Japan Tax Guide

Branch and entity in Japanese tax law

Creation date2021/03/29 Last updated2022/07/19


【Branch set-up in Japan】

Generally speaking, branch means that a foreign company has an operation site in Japan but is not incorporated as a company. For example, if the Japanese branch of an American company signed contracts with vendors and liabilities are incurred, those liabilities will belong to the company in America. As the Japanese branch is not a formal incorporation, the American company will be legally affected by the contract signed by the Japanese branch.

The advantages of a branch are listed below:
*Money can be transferred easily.
*If net losses occur, the losses in Japan can be written off when the American company makes a tax return. The ability to do this depends on the location(country) of the headquarter.
To conclude, for a foreign company that wants to run their business in Japan, if it takes time to make a net profit, or if the scale of business is small, it is better to set-up a branch in Japan.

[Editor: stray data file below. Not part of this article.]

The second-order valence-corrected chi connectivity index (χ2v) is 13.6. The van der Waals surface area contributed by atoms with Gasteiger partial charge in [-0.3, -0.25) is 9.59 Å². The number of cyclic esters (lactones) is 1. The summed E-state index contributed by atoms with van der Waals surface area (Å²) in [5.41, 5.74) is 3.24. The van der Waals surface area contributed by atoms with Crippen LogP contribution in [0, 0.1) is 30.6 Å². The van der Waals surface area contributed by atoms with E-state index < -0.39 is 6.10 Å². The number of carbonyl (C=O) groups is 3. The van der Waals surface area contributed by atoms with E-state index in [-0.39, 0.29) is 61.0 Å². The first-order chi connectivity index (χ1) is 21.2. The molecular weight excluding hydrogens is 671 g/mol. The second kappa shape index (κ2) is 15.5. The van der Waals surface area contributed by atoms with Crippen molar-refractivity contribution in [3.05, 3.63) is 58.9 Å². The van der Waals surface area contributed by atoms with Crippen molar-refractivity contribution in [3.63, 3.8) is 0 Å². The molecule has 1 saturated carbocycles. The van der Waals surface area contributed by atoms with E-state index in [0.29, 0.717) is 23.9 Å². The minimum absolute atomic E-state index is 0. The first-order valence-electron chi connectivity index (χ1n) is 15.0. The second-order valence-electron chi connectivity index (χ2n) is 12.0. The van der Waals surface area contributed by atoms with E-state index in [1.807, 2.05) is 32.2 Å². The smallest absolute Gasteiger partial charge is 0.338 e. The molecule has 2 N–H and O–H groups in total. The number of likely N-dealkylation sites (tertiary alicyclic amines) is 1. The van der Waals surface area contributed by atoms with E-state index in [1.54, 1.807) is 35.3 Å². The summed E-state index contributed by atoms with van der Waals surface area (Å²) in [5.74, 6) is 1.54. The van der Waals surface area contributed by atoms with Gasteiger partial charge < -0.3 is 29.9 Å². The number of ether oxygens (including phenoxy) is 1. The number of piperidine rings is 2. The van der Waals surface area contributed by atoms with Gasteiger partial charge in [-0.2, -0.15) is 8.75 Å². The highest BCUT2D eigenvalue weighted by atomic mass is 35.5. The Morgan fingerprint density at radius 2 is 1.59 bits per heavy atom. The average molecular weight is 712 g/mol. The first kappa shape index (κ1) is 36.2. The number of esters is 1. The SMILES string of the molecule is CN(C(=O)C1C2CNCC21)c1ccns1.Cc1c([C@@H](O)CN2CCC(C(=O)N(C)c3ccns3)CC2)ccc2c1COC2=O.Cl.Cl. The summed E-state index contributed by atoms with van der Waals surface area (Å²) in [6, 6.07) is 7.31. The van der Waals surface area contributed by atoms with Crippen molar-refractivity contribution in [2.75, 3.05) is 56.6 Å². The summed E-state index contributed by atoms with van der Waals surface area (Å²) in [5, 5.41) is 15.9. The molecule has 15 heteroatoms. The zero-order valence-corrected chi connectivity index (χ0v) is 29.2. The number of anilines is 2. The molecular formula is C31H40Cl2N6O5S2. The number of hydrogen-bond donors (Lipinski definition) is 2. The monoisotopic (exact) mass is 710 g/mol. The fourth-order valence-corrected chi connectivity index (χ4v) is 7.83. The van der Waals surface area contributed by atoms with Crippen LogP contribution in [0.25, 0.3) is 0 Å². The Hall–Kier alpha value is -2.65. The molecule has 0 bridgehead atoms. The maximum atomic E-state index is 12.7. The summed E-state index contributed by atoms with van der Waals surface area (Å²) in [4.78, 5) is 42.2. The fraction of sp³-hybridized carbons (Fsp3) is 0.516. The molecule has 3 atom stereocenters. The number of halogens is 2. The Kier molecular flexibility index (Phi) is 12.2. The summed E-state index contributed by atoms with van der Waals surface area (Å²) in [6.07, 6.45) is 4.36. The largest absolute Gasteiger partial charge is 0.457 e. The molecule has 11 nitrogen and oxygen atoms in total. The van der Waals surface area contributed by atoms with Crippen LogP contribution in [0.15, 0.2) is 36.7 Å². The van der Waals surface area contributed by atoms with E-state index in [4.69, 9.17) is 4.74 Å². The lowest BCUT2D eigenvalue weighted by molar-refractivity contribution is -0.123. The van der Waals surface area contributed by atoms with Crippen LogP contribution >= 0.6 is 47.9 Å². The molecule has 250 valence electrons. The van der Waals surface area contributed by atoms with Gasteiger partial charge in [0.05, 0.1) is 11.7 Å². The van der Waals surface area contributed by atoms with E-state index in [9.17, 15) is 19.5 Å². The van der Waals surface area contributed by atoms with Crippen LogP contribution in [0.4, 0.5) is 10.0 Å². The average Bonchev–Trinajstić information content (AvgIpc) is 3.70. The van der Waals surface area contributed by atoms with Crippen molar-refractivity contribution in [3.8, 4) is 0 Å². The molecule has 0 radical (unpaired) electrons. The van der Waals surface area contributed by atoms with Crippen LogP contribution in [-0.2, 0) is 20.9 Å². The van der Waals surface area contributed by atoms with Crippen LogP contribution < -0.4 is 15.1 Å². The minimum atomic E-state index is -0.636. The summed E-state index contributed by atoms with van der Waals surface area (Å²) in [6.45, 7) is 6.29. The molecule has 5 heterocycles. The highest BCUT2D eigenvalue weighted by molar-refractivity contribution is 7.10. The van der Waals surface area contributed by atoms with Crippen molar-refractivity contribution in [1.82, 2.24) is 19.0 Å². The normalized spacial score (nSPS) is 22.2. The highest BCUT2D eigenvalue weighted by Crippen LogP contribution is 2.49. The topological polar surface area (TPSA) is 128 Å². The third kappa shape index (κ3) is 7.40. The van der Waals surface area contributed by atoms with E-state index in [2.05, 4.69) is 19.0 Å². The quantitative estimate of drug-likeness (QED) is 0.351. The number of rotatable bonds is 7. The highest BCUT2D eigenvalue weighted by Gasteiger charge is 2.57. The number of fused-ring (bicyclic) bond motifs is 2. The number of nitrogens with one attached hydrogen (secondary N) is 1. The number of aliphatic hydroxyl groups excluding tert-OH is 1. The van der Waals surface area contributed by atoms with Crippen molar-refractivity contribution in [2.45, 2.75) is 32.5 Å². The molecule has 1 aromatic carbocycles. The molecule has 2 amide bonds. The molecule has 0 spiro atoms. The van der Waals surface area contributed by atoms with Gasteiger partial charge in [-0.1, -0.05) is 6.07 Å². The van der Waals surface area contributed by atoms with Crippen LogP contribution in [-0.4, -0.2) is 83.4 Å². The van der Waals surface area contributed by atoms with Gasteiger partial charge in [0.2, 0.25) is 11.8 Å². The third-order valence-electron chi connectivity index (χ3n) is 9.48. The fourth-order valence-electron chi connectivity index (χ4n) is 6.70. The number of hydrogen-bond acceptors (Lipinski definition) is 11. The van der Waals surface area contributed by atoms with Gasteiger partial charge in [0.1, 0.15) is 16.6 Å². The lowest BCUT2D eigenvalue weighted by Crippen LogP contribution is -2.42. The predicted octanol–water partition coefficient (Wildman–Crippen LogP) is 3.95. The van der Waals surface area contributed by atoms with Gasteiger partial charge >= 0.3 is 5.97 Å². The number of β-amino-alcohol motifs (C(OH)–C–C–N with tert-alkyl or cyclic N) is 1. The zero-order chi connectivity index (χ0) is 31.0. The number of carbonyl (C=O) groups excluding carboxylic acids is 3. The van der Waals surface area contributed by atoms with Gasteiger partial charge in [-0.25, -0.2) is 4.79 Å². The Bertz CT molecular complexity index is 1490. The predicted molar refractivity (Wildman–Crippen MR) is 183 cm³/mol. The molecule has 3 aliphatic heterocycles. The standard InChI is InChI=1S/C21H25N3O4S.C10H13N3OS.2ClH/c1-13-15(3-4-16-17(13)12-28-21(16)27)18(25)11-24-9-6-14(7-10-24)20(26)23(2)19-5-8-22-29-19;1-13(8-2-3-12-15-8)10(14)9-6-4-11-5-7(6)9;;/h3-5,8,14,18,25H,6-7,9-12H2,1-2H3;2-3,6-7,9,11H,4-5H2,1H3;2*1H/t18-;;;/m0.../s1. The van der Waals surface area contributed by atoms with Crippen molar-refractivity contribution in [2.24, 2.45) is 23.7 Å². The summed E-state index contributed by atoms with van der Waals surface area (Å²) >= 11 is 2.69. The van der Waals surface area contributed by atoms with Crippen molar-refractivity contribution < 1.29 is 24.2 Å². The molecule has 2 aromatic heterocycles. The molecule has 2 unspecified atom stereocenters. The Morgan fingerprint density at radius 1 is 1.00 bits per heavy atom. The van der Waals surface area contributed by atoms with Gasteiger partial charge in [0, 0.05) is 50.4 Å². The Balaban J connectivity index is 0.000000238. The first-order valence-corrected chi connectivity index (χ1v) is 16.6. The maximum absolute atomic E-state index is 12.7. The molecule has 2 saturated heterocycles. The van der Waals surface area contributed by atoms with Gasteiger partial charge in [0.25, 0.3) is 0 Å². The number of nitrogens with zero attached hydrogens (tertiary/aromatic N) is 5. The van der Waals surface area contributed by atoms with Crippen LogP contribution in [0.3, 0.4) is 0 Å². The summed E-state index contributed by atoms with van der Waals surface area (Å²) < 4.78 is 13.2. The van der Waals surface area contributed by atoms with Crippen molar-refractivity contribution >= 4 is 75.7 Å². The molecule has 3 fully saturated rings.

【Entity set-up in Japan】

Entity means setting up an individual company in Japan. When a company is incorporated in Japan, it can issue shares that the America headquarter and other parent companies can hold. It is necessary to appoint a director and auditor, as well as any other functions required under the Japanese Company Act. This form of starting a business in Japan is very common.

The advantages of an entity are listed below:
*Formally incorporated companies can provide credibility to your potential clients and vendors and it has a good image.
*Companies with share capital under JPY100M will be deemed as small and medium enterprises (SME) under Japanese tax law, and lower tax rates will be applicable to taxable corporate income.